The pathophysiology of delayed ejaculation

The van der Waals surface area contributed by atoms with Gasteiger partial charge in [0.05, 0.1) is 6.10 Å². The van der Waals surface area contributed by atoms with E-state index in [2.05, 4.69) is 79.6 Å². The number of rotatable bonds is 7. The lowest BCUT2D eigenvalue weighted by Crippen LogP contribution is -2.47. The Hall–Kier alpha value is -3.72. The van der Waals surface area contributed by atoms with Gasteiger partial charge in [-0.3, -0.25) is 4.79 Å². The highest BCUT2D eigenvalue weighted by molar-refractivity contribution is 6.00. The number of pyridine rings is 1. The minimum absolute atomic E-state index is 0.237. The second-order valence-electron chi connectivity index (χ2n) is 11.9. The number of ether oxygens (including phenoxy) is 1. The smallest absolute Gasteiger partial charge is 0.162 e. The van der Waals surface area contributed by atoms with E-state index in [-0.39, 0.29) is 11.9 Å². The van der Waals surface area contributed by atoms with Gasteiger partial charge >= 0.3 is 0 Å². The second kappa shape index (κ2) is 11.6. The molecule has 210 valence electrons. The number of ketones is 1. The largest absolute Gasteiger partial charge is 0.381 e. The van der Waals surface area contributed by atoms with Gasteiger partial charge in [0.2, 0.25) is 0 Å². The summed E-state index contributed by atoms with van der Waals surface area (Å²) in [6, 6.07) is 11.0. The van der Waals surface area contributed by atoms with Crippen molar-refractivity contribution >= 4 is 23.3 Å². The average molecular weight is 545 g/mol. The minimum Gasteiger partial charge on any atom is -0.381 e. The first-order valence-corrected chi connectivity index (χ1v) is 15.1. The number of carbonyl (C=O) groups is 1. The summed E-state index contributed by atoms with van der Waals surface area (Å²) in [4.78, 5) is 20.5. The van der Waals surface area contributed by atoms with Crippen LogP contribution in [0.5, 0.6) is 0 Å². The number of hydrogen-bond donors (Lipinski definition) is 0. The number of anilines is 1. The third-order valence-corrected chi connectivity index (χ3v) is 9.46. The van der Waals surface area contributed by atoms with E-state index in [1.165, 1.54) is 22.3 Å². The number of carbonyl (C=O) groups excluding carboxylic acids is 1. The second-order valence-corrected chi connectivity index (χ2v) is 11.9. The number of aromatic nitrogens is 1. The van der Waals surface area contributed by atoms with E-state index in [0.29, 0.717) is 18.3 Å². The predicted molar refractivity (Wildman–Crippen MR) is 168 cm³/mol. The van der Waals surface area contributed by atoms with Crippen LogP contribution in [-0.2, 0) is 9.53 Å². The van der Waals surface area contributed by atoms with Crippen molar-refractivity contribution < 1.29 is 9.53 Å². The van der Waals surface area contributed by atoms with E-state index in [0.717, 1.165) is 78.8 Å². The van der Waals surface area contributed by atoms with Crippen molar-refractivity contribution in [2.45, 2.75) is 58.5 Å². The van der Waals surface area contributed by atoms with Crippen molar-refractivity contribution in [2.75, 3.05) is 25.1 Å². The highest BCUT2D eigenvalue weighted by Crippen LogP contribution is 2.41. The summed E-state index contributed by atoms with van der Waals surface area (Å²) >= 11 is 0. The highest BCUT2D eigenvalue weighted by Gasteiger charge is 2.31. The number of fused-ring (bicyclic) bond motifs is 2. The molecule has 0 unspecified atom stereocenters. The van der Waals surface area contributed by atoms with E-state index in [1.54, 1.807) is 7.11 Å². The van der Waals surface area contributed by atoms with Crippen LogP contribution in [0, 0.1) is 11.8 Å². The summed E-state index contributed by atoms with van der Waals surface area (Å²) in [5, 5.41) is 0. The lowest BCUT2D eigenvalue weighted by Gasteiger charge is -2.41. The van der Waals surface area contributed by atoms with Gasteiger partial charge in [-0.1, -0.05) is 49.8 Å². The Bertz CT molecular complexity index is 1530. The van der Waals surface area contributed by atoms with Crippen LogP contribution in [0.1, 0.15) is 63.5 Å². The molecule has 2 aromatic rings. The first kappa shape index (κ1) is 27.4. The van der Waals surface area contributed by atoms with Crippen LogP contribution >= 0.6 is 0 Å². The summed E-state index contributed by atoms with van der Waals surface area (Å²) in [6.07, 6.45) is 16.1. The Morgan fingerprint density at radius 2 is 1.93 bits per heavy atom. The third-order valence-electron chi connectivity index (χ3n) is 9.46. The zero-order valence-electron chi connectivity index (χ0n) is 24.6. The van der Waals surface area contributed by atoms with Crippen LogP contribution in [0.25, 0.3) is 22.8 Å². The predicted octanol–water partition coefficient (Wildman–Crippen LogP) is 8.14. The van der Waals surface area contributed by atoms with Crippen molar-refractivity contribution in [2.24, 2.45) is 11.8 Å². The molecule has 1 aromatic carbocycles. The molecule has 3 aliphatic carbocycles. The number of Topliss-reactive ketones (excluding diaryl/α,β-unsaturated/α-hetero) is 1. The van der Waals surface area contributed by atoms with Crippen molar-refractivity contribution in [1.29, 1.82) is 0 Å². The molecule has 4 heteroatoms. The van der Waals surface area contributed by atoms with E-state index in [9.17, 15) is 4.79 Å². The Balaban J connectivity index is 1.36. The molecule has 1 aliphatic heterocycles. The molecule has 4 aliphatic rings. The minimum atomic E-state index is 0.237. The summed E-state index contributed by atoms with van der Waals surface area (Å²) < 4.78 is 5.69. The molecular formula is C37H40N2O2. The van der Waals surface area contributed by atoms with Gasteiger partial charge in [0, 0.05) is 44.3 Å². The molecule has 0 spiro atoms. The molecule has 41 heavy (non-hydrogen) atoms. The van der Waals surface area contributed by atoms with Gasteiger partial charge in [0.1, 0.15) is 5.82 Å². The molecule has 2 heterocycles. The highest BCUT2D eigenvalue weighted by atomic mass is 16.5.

Delayed ejaculation (DE) is probably least studied, and least understood of male sexual dysfunctions, with an estimated prevalence of 1–4% of the male population. Pathophysiology of DE is multifactorial and including psychosexual-behavioral and cultural factors, disruption of ejaculatory apparatus, central and peripheral neurotransmitters, hormonal or neurochemical ejaculatory control and psychosocial factors. Although knowledge of the physiology of the DE has increased in the last two decade, our understanding of the different pathophysiological process of the causes of DE remains limited. To provide a systematic update on the pathophysiology of DE. A systematic review of Medline and PubMed for relevant publications on ejaculatory dysfunction (EjD), DE, retarded ejaculation, inhibited ejaculation, and climax was performed. The search was limited to the articles published between the January 1960 and December 2015 in English. Of 178 articles, 105 were selected for this review. Only those publications relevant to the pathophysiology, epidemiology and prevalence of DE were included. The pathophysiology of DE involves cerebral sensory areas, motor centers, and several spinal nuclei that are tightly interconnected. The biogenic, psychogenic and other factors strongly affect the pathophysiology of DE. Despite the many publications on this disorder, there still is a paucity of publications dedicated to the subject.